Representative Brad Sherman (D-CA) on November 9, 2023, rolled out draft legislation that would expand risk disclosures related to public companies’ reliance on China. Sherman also floated bills to tax gains from both crypto investments and securities of companies based in Russia, China, and other “countries of concern” as ordinary income.
Sherman, a former CPA and current ranking member of Financial Services Committee’s Capital Markets subcommittee, rolled out the cluster of bills for the committee’s member day hearing.
The planned legislation reflects Sherman’s long-running criticism of both crypto and China.
Under his China Risk Reporting Act, a public company would be required to disclose annually a description of the degree to which their supply chain relies on or is exposed to markets of mainland China, Hong Kong, Macau and Taiwan, as well as the operations of the company in each of those markets.
A public company would also need to include a narrative description of risk factors associated with a “hypothetical, imminent, or ongoing covered event,” including any consequences for the company’s operations caused by supply chain disruptions or the “devaluation, seizure, denial of access, or nationalization” of the company’s assets in those and certain other foreign markets, among other disclosures. The company would also need to disclose, in certain cases, whether it has a contingency plan in place to minimize the consequences of those covered events.
The bill defines a covered event as a Chinese military action against Taiwan or a “significant disruption” to economic relations between the U.S. and China, including trade embargoes or financial sanctions.
Sherman, for the hearing, also posted drafts of the No Capital Gains Allowance for American Adversaries Act and the Cryptocurrency Taxation Act of 2023.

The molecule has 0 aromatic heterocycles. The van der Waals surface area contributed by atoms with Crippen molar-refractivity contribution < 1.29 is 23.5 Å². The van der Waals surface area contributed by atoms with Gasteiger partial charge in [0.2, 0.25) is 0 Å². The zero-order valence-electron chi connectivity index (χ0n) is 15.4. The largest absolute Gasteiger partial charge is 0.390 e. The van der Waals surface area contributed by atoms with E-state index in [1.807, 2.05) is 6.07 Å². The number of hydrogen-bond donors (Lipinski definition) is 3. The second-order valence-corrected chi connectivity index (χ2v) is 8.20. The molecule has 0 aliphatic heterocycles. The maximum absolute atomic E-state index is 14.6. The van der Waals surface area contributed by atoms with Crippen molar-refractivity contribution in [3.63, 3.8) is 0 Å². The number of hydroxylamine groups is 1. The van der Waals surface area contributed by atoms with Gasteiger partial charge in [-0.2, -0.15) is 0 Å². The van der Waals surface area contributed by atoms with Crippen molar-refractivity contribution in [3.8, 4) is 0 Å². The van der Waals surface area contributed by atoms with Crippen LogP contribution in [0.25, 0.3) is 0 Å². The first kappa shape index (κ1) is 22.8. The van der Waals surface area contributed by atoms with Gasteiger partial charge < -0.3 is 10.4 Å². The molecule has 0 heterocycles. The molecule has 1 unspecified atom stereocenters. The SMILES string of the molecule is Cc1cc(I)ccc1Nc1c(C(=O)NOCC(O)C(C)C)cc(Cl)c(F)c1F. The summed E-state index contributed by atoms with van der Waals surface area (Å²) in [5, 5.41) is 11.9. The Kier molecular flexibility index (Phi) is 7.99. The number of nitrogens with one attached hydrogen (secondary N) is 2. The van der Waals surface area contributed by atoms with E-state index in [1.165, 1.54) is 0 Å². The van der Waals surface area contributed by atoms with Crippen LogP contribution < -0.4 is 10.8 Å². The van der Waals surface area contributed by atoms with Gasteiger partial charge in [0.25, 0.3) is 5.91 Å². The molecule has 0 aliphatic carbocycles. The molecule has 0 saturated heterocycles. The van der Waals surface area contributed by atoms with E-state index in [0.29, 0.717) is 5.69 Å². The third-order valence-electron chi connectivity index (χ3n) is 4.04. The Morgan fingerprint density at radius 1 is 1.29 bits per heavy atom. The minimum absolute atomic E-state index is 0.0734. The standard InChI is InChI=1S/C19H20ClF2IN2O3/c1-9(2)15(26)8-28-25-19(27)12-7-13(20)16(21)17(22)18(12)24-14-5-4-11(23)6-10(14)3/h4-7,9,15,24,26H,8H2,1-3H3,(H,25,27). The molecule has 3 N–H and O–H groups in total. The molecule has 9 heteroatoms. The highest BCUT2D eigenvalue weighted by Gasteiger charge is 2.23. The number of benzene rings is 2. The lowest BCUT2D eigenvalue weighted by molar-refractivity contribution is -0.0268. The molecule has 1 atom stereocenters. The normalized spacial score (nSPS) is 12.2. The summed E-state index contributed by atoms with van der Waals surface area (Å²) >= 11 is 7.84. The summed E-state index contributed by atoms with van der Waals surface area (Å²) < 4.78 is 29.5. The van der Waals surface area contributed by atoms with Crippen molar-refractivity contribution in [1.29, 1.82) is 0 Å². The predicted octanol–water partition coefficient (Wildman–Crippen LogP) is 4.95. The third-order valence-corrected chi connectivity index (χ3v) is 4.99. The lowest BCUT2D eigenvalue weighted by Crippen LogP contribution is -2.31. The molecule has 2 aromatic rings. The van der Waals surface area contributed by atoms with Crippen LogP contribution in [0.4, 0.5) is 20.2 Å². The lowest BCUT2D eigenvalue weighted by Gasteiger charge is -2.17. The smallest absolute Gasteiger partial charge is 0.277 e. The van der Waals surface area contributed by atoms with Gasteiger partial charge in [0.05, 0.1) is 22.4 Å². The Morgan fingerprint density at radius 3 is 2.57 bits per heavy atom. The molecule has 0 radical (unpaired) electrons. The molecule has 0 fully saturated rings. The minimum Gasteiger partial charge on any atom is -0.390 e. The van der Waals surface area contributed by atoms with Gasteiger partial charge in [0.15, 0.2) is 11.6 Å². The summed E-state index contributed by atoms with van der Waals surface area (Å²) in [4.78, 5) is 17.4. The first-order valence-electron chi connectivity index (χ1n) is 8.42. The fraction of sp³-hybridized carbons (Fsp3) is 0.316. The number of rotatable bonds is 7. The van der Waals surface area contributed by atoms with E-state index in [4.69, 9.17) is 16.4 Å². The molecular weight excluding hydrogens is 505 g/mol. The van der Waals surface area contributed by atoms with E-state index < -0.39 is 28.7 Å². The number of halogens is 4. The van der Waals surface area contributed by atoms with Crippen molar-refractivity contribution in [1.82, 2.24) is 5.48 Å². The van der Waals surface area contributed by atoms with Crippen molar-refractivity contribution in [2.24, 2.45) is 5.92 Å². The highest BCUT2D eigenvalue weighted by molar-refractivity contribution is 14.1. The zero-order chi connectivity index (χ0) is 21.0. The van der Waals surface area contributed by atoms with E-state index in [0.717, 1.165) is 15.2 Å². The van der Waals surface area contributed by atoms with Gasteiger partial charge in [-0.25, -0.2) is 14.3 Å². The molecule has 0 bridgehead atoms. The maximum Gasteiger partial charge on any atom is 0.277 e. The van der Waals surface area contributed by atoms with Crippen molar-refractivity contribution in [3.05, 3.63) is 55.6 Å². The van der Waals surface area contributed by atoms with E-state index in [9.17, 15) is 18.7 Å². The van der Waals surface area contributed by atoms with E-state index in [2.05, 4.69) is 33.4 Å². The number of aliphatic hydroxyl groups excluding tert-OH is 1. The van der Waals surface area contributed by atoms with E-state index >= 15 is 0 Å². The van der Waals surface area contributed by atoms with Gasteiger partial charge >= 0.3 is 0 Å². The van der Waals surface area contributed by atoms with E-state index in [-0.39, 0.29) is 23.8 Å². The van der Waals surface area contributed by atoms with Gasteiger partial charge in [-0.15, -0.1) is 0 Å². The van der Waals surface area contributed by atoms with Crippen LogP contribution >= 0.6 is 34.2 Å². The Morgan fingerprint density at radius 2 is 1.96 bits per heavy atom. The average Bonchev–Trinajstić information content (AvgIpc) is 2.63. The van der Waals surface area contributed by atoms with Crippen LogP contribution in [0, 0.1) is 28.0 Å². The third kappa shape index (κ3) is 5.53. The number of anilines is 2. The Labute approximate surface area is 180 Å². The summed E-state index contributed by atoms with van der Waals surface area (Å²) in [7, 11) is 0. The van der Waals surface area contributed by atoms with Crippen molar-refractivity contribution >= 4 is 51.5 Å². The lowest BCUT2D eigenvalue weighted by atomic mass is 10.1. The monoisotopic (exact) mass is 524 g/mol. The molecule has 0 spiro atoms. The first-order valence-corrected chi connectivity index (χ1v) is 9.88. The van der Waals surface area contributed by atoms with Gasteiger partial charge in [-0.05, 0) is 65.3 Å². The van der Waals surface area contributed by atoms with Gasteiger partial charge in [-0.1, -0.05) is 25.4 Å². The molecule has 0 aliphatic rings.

He framed the former bill as a means to strip preferential tax treatment from investments in adversarial nations. The measure targets stocks or other securities of entities incorporated in so-called countries of concern: China, Russia, Belarus, and Iran. It also applies to property located or used in those countries. Under Sherman’s bill, gains from the sale or exchange of those assets would be treated as ordinary income instead of a capital gain. Those investments would also be ineligible for a step-up in basis at death used to cut the tax burden on inherited assets.
“As you know, we encourage Americans to invest in stock not only by providing a capital gains allowance, but a step-up in basis upon death,” Sherman told the committee. “That’s because we believe we want to encourage investment in American companies in the American economy. So why in the hell are we providing these incentives for investing in the Chinese economy, or that of Russia, Belarus, or Iran?”
The latter bill would require that the gain from the sale or exchange of a digital asset be treated as ordinary income, while loss from the sale or exchange would be treated as a capital loss. The measure would also specify that a taxpayer cannot claim capital losses based on “wash sales” from selling and then quickly buying back digital assets.
“Historically, capital gains allowances were justified on the basis that such allowances stimulated the financing and start-up of American business, which in turn creates jobs and builds the American economy,” Sherman explained in prepared testimony. “However, investments in cryptocurrencies accomplish none of those policy objectives and there is no justification for such investments to be taxed at a rate lower than the income tax rate our staffs pay.”
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